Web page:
One of the most puzzling aspect of the great Indian economic boom is that so few Indians want to own a share of it. Only one in 50 buy and sell shares. The average Indian prefers to stay away from the stock market, breaking this habit only to jump into the frothing water at the very top of an equities bubble. The tide recedes and there are no prizes for guessing who is left standing naked. The scars from various scams are also still raw. So equity investments fluctuate between 2% and 10% of the total financial savings of the household sector.
Money continues to be squirrelled away in bank accounts that often pay less than the going inflation rate.
However, the next generation seems less wary of equity investments. Mint reported on Monday that more and more young Indians are picking up the investment habit. Part of this is because of the growing confidence of a generation born after 1985, which is more ready to experiment and take risks. Exposure to information and the availability of games that simulate stock market trading are also important factors.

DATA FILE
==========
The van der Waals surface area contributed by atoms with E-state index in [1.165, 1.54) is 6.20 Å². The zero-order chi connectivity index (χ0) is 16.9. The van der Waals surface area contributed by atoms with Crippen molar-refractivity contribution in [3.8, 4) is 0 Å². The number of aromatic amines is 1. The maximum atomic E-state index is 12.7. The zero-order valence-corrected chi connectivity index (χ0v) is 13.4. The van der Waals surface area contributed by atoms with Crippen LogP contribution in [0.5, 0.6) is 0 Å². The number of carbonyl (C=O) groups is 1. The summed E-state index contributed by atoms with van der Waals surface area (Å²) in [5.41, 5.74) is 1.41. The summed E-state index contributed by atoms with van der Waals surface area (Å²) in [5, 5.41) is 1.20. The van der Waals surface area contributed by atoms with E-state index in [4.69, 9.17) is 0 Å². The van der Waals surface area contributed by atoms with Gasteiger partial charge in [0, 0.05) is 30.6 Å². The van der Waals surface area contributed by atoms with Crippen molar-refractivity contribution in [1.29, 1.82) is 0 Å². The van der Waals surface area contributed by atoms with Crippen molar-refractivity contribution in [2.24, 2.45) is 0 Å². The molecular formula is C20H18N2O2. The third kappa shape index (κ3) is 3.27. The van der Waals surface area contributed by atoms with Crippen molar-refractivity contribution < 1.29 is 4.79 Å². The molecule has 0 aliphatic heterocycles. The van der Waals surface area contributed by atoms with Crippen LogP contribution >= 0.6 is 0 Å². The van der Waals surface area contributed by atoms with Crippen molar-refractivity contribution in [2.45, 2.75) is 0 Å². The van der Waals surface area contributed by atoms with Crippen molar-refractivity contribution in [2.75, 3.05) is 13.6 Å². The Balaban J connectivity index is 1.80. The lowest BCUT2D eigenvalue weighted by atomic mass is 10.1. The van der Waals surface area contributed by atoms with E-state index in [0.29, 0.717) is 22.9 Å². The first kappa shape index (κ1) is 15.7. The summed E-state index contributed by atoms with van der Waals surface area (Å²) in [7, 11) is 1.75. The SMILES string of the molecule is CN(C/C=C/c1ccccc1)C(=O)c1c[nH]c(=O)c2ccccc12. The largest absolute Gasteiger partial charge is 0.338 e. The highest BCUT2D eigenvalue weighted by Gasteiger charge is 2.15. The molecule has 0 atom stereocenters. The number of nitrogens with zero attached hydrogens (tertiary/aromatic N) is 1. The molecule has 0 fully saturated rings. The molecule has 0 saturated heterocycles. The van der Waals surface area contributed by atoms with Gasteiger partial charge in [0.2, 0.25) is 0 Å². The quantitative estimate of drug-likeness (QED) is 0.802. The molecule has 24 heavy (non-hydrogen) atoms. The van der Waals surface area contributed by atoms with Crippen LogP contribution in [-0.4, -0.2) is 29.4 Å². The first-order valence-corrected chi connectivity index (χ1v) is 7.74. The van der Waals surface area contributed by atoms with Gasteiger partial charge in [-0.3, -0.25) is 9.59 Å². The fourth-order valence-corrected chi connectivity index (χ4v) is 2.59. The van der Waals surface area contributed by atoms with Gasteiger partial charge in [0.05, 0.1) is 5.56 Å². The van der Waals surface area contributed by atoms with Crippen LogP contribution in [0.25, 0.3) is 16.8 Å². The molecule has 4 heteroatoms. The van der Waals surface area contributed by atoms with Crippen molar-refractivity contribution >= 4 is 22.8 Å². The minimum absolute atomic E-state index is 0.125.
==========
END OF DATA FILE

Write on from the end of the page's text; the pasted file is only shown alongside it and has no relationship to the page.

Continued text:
The public policy challenge is to inculcate the advantages of disciplined investments in these young minds. Financial literacy programmes will have a big role to play. Many countries today expose schoolchildren to the basics of money management at an early age. The biggest financial literacy challenge in India right now is in the banking sector and should be targeted at poor customers.
But both the government and financial sector regulators need to begin serious work to teach the new generation how to manage money, so that they avoid the binary approach of their parents, to either stay clear of the stock market or enter at the top of a bull market armed with little more than tips.
Indian investors need to profit from the long economic boom, either through direct buying and selling of shares or through mutual funds. It seems a tentative start has been made. That is good news.
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